pollution, health, diseases,

A recent research reveals that the largest number of diseases and premature deaths in the world is caused by an environmental cause -- pollution. In 2015, a total of 9 million premature deaths were caused by pollution.

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The research is published in The Lancet, which reveals that the deaths were caused because of polluted air, water and soil.

Dr Philip Landrigan is the lead author and Richard Fuller, the president of Pure Earth, which works to clean up pollution in poor countries is the co-author of the study.

This research is linked to the previously conducted studies on the hazards caused by pollution.

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These researches analysed people who were exposed to pollutants and compared them with those who were not exposed to it. Most of the diseases caused by pollution, like cancer, birth defects in children, neurodevelopment disorders, heart disease, heart stroke, lung disease and asthma are considered to be potentially deadly.

pollution, health, diseases,

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Pollution is linked to a wider range of ailments than it was previously believed. This research revealed that up to 9 million deaths, which means 16 percent of deaths are caused worldwide because of pollution.

These deaths are thrice the number of deaths caused by AIDS, malaria and TB (tuberculosis) together and it is almost 15 times more than the deaths caused by violence and wars.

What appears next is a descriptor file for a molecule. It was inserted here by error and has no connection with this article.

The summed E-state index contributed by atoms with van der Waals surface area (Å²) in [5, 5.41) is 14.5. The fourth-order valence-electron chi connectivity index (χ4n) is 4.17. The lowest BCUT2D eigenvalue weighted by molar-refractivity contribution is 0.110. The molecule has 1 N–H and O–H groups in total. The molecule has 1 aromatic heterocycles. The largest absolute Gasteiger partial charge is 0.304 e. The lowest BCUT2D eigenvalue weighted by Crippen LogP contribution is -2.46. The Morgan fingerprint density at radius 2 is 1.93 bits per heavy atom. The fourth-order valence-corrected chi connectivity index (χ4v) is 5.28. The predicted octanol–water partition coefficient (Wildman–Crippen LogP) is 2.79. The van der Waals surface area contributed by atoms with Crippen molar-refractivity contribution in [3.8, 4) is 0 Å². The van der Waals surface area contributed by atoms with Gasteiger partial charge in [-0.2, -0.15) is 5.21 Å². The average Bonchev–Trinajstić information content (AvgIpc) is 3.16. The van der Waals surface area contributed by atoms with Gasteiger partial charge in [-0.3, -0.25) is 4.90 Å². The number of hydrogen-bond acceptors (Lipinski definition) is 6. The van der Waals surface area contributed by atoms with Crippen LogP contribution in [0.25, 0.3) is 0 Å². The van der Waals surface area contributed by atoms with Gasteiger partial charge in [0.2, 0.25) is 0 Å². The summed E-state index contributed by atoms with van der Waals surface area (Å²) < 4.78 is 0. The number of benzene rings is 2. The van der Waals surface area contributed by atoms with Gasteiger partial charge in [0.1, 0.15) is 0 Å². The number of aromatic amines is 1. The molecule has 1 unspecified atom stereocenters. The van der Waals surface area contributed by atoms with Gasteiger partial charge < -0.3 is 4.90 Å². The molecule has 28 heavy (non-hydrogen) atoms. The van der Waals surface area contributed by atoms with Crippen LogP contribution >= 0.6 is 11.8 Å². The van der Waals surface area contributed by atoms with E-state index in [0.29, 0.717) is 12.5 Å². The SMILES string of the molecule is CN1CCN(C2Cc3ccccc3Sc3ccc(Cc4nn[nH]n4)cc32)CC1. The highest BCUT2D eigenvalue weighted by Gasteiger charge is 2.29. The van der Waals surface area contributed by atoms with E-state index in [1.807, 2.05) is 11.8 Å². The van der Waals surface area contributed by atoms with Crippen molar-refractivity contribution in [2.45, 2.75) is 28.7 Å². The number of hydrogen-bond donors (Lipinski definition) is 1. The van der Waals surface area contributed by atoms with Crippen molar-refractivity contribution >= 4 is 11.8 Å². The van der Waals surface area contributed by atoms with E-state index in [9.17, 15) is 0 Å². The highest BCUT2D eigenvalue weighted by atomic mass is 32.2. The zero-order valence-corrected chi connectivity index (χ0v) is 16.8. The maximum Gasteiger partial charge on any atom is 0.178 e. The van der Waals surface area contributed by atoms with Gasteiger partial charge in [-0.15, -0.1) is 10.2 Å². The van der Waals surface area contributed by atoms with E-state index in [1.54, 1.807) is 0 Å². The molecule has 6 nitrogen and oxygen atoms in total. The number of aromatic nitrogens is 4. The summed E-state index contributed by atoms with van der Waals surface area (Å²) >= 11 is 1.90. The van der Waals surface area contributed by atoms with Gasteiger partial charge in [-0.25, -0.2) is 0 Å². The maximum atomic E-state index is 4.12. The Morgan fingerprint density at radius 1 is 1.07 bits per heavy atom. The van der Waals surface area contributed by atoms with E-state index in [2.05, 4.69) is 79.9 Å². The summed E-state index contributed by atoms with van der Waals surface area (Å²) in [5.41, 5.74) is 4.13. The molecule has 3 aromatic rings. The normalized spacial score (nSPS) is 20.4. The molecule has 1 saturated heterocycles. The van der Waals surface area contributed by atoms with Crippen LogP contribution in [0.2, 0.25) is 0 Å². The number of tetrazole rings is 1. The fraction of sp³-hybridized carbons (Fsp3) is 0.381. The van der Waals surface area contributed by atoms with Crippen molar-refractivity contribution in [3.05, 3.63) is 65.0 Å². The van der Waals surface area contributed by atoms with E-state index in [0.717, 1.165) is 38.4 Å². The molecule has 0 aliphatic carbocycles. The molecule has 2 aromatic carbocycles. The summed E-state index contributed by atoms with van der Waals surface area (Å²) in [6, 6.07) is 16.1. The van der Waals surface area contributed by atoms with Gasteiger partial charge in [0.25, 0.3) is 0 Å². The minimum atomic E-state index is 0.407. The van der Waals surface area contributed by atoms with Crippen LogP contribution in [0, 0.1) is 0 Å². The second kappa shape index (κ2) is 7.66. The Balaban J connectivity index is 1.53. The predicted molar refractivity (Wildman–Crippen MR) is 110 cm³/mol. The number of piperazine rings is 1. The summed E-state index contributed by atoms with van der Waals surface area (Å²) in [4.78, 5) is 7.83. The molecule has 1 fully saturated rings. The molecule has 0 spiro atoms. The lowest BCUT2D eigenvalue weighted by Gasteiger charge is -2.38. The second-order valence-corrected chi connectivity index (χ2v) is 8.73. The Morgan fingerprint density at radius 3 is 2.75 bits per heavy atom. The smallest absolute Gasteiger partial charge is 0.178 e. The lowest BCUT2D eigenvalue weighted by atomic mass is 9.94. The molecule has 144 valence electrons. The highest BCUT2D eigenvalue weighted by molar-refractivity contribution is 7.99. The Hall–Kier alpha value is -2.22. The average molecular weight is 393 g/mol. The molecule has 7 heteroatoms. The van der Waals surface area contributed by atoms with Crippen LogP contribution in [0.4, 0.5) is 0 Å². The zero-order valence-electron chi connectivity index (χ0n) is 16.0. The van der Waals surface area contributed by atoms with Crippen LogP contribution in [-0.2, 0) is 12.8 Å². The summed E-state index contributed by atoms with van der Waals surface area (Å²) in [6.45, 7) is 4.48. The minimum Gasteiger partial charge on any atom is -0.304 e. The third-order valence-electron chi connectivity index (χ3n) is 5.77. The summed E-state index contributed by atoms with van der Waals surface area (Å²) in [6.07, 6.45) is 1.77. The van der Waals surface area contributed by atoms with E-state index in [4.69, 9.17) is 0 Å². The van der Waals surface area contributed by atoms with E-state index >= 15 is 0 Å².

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This study led to the conclusion that no country is left unaffected and 92 percent of the deaths caused by pollution had occurred in countries that fall under the category of low and mid-level economies.

"Pollution in rapidly developing countries is just getting worse and worse and worse. And it isn't getting the attention it deserves. It needed to be rigorously studied," said Dr Landrigan, who is also a paediatrician, professor of environmental medicine and global health at the Icahn School of Medicine at Mount Sinai.

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Landrigan also brought to light that the rise in pollution levels has triggered the number of heart disease and strokes, according to npr.org.

According to AHA (American Heart Association), inhaling the pollution nanoparticles can result in rupturing the plaque build-up in arteries and can cause a stroke or heart attack.